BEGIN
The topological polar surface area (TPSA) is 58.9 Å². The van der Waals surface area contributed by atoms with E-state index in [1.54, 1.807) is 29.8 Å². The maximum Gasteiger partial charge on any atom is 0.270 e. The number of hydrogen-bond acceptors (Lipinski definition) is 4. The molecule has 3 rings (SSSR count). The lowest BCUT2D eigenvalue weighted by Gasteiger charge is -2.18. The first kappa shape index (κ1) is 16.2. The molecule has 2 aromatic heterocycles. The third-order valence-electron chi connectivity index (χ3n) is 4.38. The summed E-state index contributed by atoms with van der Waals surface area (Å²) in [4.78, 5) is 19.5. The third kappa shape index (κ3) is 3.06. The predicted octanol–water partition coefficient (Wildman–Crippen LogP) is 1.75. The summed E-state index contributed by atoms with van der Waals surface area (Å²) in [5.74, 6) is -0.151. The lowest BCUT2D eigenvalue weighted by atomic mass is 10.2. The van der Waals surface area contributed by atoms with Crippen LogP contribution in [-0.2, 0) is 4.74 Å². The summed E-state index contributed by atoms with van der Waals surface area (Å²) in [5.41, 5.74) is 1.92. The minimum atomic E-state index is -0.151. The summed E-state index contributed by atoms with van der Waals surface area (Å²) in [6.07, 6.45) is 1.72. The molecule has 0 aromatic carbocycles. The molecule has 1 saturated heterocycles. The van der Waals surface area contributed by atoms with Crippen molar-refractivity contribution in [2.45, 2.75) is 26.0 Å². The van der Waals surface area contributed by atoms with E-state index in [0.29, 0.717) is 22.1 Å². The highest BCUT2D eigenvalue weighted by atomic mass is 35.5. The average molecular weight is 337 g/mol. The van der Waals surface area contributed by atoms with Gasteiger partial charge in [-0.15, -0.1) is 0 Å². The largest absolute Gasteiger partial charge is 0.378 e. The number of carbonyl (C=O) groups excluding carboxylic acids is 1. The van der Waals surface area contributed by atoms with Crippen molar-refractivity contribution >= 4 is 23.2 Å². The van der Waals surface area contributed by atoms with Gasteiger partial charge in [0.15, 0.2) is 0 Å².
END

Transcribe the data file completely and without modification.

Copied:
The topological polar surface area (TPSA) is 58.9 Å². The van der Waals surface area contributed by atoms with E-state index in [1.54, 1.807) is 29.8 Å². The maximum Gasteiger partial charge on any atom is 0.270 e. The number of hydrogen-bond acceptors (Lipinski definition) is 4. The molecule has 3 rings (SSSR count). The lowest BCUT2D eigenvalue weighted by Gasteiger charge is -2.18. The first kappa shape index (κ1) is 16.2. The molecule has 2 aromatic heterocycles. The third-order valence-electron chi connectivity index (χ3n) is 4.38. The summed E-state index contributed by atoms with van der Waals surface area (Å²) in [4.78, 5) is 19.5. The third kappa shape index (κ3) is 3.06. The predicted octanol–water partition coefficient (Wildman–Crippen LogP) is 1.75. The summed E-state index contributed by atoms with van der Waals surface area (Å²) in [5.74, 6) is -0.151. The lowest BCUT2D eigenvalue weighted by atomic mass is 10.2. The van der Waals surface area contributed by atoms with Crippen LogP contribution in [-0.2, 0) is 4.74 Å². The summed E-state index contributed by atoms with van der Waals surface area (Å²) in [5.41, 5.74) is 1.92. The minimum atomic E-state index is -0.151. The summed E-state index contributed by atoms with van der Waals surface area (Å²) in [6.07, 6.45) is 1.72. The molecule has 0 aromatic carbocycles. The molecule has 1 saturated heterocycles. The van der Waals surface area contributed by atoms with Crippen molar-refractivity contribution in [2.45, 2.75) is 26.0 Å². The van der Waals surface area contributed by atoms with E-state index in [0.29, 0.717) is 22.1 Å². The highest BCUT2D eigenvalue weighted by atomic mass is 35.5. The average molecular weight is 337 g/mol. The van der Waals surface area contributed by atoms with Gasteiger partial charge in [-0.15, -0.1) is 0 Å². The largest absolute Gasteiger partial charge is 0.378 e. The number of carbonyl (C=O) groups excluding carboxylic acids is 1. The van der Waals surface area contributed by atoms with Crippen molar-refractivity contribution >= 4 is 23.2 Å². The van der Waals surface area contributed by atoms with Gasteiger partial charge in [0.15, 0.2) is 0 Å².